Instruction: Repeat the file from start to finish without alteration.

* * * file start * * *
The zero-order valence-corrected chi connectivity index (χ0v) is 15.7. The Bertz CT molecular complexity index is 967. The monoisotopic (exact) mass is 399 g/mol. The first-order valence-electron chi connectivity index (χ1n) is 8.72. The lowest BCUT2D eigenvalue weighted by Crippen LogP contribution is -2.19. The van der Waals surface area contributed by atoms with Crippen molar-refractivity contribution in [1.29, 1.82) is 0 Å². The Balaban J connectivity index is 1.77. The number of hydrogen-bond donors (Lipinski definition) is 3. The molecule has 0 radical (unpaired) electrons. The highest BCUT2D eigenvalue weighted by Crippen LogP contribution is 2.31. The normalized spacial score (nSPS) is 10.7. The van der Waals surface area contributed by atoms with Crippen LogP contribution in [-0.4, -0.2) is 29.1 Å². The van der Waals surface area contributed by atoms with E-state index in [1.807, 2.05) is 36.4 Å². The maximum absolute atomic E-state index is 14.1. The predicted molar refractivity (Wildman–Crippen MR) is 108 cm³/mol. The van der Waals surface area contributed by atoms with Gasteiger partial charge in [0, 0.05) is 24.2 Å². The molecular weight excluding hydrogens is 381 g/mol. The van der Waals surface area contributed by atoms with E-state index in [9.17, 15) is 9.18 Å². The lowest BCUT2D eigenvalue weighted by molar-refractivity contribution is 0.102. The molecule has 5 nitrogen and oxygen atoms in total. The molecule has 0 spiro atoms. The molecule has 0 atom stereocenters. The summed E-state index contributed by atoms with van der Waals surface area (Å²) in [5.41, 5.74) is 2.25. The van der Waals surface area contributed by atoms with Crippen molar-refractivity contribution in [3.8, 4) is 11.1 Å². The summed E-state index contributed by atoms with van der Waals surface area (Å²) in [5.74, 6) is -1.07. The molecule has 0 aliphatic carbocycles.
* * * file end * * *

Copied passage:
The zero-order valence-corrected chi connectivity index (χ0v) is 15.7. The Bertz CT molecular complexity index is 967. The monoisotopic (exact) mass is 399 g/mol. The first-order valence-electron chi connectivity index (χ1n) is 8.72. The lowest BCUT2D eigenvalue weighted by Crippen LogP contribution is -2.19. The van der Waals surface area contributed by atoms with Crippen molar-refractivity contribution in [1.29, 1.82) is 0 Å². The Balaban J connectivity index is 1.77. The number of hydrogen-bond donors (Lipinski definition) is 3. The molecule has 0 radical (unpaired) electrons. The highest BCUT2D eigenvalue weighted by Crippen LogP contribution is 2.31. The normalized spacial score (nSPS) is 10.7. The van der Waals surface area contributed by atoms with Crippen LogP contribution in [-0.4, -0.2) is 29.1 Å². The van der Waals surface area contributed by atoms with E-state index in [1.807, 2.05) is 36.4 Å². The maximum absolute atomic E-state index is 14.1. The predicted molar refractivity (Wildman–Crippen MR) is 108 cm³/mol. The van der Waals surface area contributed by atoms with Gasteiger partial charge in [0, 0.05) is 24.2 Å². The molecular weight excluding hydrogens is 381 g/mol. The van der Waals surface area contributed by atoms with E-state index in [9.17, 15) is 9.18 Å². The lowest BCUT2D eigenvalue weighted by molar-refractivity contribution is 0.102. The molecule has 5 nitrogen and oxygen atoms in total. The molecule has 0 spiro atoms. The molecule has 0 atom stereocenters. The summed E-state index contributed by atoms with van der Waals surface area (Å²) in [5.41, 5.74) is 2.25. The van der Waals surface area contributed by atoms with Crippen molar-refractivity contribution in [3.8, 4) is 11.1 Å². The summed E-state index contributed by atoms with van der Waals surface area (Å²) in [5.74, 6) is -1.07. The molecule has 0 aliphatic carbocycles.